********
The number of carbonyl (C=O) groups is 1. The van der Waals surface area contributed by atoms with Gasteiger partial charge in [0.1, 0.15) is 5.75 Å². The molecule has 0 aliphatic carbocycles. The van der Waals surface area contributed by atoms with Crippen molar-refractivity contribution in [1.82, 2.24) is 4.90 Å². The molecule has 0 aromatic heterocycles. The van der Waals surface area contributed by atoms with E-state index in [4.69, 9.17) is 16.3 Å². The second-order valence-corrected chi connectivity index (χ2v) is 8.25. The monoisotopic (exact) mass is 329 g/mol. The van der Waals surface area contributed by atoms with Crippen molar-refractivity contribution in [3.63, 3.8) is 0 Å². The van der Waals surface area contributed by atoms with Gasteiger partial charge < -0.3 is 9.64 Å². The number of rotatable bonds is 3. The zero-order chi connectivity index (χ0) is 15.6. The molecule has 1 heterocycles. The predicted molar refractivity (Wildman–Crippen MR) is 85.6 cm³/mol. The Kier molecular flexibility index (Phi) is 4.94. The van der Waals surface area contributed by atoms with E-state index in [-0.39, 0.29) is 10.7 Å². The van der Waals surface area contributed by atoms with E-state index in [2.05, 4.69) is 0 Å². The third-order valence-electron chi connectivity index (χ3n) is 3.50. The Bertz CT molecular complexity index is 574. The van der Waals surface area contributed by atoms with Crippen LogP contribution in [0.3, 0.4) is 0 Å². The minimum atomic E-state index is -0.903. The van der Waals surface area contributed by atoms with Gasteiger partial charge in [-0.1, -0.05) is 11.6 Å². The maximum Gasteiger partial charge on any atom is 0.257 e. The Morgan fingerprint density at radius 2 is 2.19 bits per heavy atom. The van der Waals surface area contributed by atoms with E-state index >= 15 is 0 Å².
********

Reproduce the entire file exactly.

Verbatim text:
The number of carbonyl (C=O) groups is 1. The van der Waals surface area contributed by atoms with Gasteiger partial charge in [0.1, 0.15) is 5.75 Å². The molecule has 0 aliphatic carbocycles. The van der Waals surface area contributed by atoms with Crippen molar-refractivity contribution in [1.82, 2.24) is 4.90 Å². The molecule has 0 aromatic heterocycles. The van der Waals surface area contributed by atoms with E-state index in [4.69, 9.17) is 16.3 Å². The second-order valence-corrected chi connectivity index (χ2v) is 8.25. The monoisotopic (exact) mass is 329 g/mol. The van der Waals surface area contributed by atoms with Crippen molar-refractivity contribution in [3.63, 3.8) is 0 Å². The van der Waals surface area contributed by atoms with Gasteiger partial charge < -0.3 is 9.64 Å². The number of rotatable bonds is 3. The zero-order chi connectivity index (χ0) is 15.6. The molecule has 1 heterocycles. The predicted molar refractivity (Wildman–Crippen MR) is 85.6 cm³/mol. The Kier molecular flexibility index (Phi) is 4.94. The van der Waals surface area contributed by atoms with E-state index in [-0.39, 0.29) is 10.7 Å². The van der Waals surface area contributed by atoms with E-state index in [2.05, 4.69) is 0 Å². The third-order valence-electron chi connectivity index (χ3n) is 3.50. The Bertz CT molecular complexity index is 574. The van der Waals surface area contributed by atoms with Crippen LogP contribution in [0.3, 0.4) is 0 Å². The minimum atomic E-state index is -0.903. The van der Waals surface area contributed by atoms with Gasteiger partial charge in [-0.1, -0.05) is 11.6 Å². The maximum Gasteiger partial charge on any atom is 0.257 e. The Morgan fingerprint density at radius 2 is 2.19 bits per heavy atom. The van der Waals surface area contributed by atoms with E-state index >= 15 is 0 Å².